The Hawaii IDDM Registry was created to determine the incidence rate of IDDM among children aged < 15 years of Oahu between 1980 and 1990. Because of the multiracial population living in Hawaii, it is an ideal state in which to study the effect of migration on IDDM incidence.


Data were collected by a retrospective hospital chart review and physician survey. Registry criteria included 0–14 years of age at IDDM diagnosis and primary residence on Oahu. Children who were military dependents were excluded. Denominator data were compared from two sources.


A total of 113 new-onset IDDM cases were identified. Case ascertainment was 97%. The unadjusted annual incidence rate was 7.04–7.61 per 100,000 (95% CI 5.83–9.19), depending on which denominator source was used. Race- and ethnicity-specific rates varied greatly (all rates per 100,000): part Hawaiian, 15.34–16.58; Caucasian, 6.21–6.71; Filipino, 3.66–3.96; and Japanese, 2.85–3.08. Temporally, the incidence fluctuated between a low of 2.96 per 100,000 in 1981 to highs of 11.11 and 11.85 per 100,000 in 1985 and 1989, respectively. Ascertainment-corrected rates for these years (3.70, 11.76, and 13.48 per 100,000, respectively) show that the fourfold incidence increase between 1980 and 1989 was not due to ascertainment differences.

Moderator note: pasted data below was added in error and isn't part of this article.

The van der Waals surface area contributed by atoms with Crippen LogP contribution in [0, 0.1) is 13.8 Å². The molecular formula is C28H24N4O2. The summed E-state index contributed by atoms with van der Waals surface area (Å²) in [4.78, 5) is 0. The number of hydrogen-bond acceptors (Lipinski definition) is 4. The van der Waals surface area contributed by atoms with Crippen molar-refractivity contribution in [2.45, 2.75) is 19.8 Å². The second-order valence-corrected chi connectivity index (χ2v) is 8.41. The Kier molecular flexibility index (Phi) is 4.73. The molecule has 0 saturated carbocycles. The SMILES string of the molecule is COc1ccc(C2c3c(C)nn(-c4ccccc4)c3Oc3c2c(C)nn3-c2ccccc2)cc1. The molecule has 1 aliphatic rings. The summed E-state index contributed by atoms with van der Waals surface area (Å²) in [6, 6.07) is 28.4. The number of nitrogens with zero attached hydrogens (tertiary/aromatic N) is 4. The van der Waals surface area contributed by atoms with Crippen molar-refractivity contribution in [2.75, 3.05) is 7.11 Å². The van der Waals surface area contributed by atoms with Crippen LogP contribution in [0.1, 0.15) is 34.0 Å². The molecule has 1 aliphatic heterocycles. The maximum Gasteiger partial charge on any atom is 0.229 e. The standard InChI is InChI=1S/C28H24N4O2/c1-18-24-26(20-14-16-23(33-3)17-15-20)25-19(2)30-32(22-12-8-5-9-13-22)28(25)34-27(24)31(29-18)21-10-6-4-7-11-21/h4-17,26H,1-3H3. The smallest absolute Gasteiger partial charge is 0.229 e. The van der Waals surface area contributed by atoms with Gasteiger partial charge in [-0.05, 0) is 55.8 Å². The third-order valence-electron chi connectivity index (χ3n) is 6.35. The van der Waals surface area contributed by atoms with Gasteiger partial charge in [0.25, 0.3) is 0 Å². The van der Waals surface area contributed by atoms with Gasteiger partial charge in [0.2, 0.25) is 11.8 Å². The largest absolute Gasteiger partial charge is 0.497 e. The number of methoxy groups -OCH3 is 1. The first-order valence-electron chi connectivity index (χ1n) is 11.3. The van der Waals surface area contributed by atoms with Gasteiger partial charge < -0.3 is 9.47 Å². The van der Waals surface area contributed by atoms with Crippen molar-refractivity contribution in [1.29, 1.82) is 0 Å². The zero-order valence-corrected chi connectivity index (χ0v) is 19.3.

IDDM incidence among children < 15 years of age in Hawaii was the lowest documented in the U.S. The incidence among part-Hawaiian children was 2.5 times > that of Caucasian children in Hawaii. IDDM incidence rates among Japanese children in Hawaii were comparable with rates in Japan. The temporal variation in IDDM incidence corresponded with a mid-1980s pandemic of IDDM documented elsewhere.

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